Guest Column: Support for caregivers, elders ensures cultural longevity
By Larry Curley
At no other time in recent history have tribal leaders across Native America been challenged to ensure the health and safety of Native people. That challenge has been immense and the weariness has extended to those who care for our culture and language keepers, our elders and their families.
Title VI of the Older Americans Act, legislation drafted and supported by the National Indian Council on Aging in 1978, established nutrition and supportive services for American Indians, Alaska Natives and Native Hawaiians.
More than 250 tribes and tribal organizations use the funding for elder centers, home-delivered meals, information, referrals, personal care and transportation.
Title VI was later expanded to include caregiver support services to help families caring for relatives with illness or disabilities and grandparents caring for grandchildren.
The program, depending on the tribal needs, offers information, individual counseling, support groups, training, and respite care or short-term care for a loved one to relieve the primary caregiver. This can include adult day care, home health care, or care in a facility.
These programs were created to keep families together, provide culturally relevant services and reduce the costs of medical or institutional care.
Though many tribes have created program support for elders and their families, more can be done to aid caregivers and their families.
In a focus group comprised of caregivers published by the Diverse Elders Coalition in consultation with NICOA, more than half of Native American caregivers reported they were paying out of pocket expenses and had some or a great deal of difficulty with coordinating or arranging for care services with doctors, nurses and social workers.
About 45% of the responding caregivers, a majority who were women, stated they were the only person providing care, with some of them providing care at nearly 20 hours per week.
Researchers also found that caregivers of elders in Indian Country had significant declines in physical and mental health, such as chronic stress, pain, depression, digestive problems, high cholesterol, and fatigue due to the lack of support services.
Some caregivers also appeared to be on the verge of burnout, nearing an inability to effectively provide care for someone. This was exacerbated during the height of the COVID-19 pandemic that continues to linger in our tribal communities.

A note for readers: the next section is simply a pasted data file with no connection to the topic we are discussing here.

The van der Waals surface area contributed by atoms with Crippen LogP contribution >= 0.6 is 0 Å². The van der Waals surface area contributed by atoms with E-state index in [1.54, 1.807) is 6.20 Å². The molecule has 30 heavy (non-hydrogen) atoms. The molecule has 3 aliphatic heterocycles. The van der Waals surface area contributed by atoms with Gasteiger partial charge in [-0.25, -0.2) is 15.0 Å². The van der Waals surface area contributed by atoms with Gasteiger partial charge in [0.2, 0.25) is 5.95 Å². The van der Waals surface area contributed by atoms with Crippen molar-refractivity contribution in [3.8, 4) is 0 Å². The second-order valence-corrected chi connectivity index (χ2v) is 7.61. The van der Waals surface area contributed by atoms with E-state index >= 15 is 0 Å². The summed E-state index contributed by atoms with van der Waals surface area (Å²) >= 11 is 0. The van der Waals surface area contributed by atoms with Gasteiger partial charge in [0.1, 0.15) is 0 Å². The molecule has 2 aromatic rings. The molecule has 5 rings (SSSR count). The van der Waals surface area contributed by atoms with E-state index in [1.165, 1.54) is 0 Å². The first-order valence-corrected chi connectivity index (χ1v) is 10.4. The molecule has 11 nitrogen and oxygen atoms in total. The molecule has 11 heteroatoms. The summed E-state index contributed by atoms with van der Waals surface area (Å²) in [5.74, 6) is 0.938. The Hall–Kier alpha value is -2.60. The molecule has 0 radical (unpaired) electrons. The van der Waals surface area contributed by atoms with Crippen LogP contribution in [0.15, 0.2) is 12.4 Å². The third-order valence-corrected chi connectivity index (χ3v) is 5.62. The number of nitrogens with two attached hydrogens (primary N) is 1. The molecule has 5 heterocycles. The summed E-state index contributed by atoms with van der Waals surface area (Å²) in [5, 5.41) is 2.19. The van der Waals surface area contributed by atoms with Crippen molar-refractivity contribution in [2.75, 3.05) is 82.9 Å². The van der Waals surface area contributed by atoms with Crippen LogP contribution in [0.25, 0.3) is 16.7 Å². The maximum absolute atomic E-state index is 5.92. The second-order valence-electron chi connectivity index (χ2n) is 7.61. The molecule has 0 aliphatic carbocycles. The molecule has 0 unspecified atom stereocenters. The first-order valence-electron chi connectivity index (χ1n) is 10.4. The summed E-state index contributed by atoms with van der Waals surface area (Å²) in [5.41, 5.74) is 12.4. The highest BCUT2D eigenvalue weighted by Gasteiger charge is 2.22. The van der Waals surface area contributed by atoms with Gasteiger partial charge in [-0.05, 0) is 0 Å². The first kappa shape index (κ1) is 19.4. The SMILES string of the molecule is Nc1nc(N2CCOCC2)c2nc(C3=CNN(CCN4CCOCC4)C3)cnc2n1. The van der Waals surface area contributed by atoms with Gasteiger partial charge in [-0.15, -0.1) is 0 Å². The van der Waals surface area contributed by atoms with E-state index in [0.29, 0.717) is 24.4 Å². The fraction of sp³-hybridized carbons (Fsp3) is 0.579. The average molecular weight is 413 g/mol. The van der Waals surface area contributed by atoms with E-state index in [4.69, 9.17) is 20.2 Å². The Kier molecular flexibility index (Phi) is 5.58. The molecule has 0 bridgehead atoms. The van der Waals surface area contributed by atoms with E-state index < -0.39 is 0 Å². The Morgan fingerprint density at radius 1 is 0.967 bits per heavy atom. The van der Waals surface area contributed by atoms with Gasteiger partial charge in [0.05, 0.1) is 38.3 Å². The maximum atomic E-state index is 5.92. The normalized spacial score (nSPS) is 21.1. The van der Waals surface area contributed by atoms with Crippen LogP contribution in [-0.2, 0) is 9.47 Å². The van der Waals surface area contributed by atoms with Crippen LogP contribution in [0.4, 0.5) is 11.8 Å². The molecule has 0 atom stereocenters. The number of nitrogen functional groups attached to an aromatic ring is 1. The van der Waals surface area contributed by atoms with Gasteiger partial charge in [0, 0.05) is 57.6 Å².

NICOA, which was established by the National Tribal Chairman’s Association in 1976 with a mission to advocate for improved comprehensive health, social services and economic well-being for elders, respectfully engages tribal leaders as decision-makers to consider creating or strengthening supportive programs and compassionate workplace policies to further aid caregivers and their families.
Recommendations include allowing flexible time schedules so caregivers aren’t fearful of losing jobs if an elder or family member needs longer-term caregiving.
• Establishing qualified free or low-cost help or partner programs to aid caregivers in financial issues, bill paying and money management.
• Aid in finding qualified free or low-cost help for issues related to power of attorney, guardianship, wills and other legal matters.
Tribal leaders have done a tremendous job during this unprecedented time in keeping our nations and communities safe.
When we support our caregivers, we keep the family together and avoid costly health care or elder care by non-Native institutions. Caregivers also obtain the rest they need, taking time to care of their own emotional and physical health.
We also have resources to help with our new Long-Term Support Services website (NICOALTSScompass.org) that includes solutions, examples of adult day care, housing, respite and other successful programs in Indian Country.
Instating or enhancing these programs not only provide protection for families but protection for your tribal longevity as our elders are keepers of our languages and culture.
This will ensure the continued existence and survival of Native tribes and communities far into the future and not be extinguished by the onslaught of the larger society.
Larry Curley, Navajo, is executive director of the National Indian Council on Aging, a nonprofit created to advocate for improved health, social services and economic well-being for American Indian and Alaska Native elders. Information: http://www.connectedindigenouselders.org